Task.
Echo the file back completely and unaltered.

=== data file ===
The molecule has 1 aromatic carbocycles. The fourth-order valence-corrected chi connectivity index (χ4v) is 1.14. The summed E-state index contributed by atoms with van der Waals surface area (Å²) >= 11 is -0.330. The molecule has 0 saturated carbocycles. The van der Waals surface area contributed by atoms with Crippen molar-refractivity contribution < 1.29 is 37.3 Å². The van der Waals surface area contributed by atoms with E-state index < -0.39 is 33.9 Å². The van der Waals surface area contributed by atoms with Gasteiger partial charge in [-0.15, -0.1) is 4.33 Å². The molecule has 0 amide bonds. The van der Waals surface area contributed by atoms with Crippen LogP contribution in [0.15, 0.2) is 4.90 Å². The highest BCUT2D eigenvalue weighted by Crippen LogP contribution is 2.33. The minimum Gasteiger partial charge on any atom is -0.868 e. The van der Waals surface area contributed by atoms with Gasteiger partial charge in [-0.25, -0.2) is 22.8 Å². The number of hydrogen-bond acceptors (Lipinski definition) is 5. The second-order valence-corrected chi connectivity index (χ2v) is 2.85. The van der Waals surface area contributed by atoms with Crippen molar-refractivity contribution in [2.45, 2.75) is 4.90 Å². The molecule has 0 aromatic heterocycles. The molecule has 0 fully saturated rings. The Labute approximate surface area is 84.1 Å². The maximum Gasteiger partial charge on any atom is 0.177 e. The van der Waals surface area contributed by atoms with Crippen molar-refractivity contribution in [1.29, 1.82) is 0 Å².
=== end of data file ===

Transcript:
The molecule has 1 aromatic carbocycles. The fourth-order valence-corrected chi connectivity index (χ4v) is 1.14. The summed E-state index contributed by atoms with van der Waals surface area (Å²) >= 11 is -0.330. The molecule has 0 saturated carbocycles. The van der Waals surface area contributed by atoms with Crippen molar-refractivity contribution < 1.29 is 37.3 Å². The van der Waals surface area contributed by atoms with E-state index < -0.39 is 33.9 Å². The van der Waals surface area contributed by atoms with Gasteiger partial charge in [-0.15, -0.1) is 4.33 Å². The molecule has 0 amide bonds. The van der Waals surface area contributed by atoms with Crippen LogP contribution in [0.15, 0.2) is 4.90 Å². The highest BCUT2D eigenvalue weighted by Crippen LogP contribution is 2.33. The minimum Gasteiger partial charge on any atom is -0.868 e. The van der Waals surface area contributed by atoms with Gasteiger partial charge in [-0.25, -0.2) is 22.8 Å². The number of hydrogen-bond acceptors (Lipinski definition) is 5. The second-order valence-corrected chi connectivity index (χ2v) is 2.85. The van der Waals surface area contributed by atoms with Crippen molar-refractivity contribution in [2.45, 2.75) is 4.90 Å². The molecule has 0 aromatic heterocycles. The molecule has 0 fully saturated rings. The Labute approximate surface area is 84.1 Å². The maximum Gasteiger partial charge on any atom is 0.177 e. The van der Waals surface area contributed by atoms with Crippen molar-refractivity contribution in [1.29, 1.82) is 0 Å².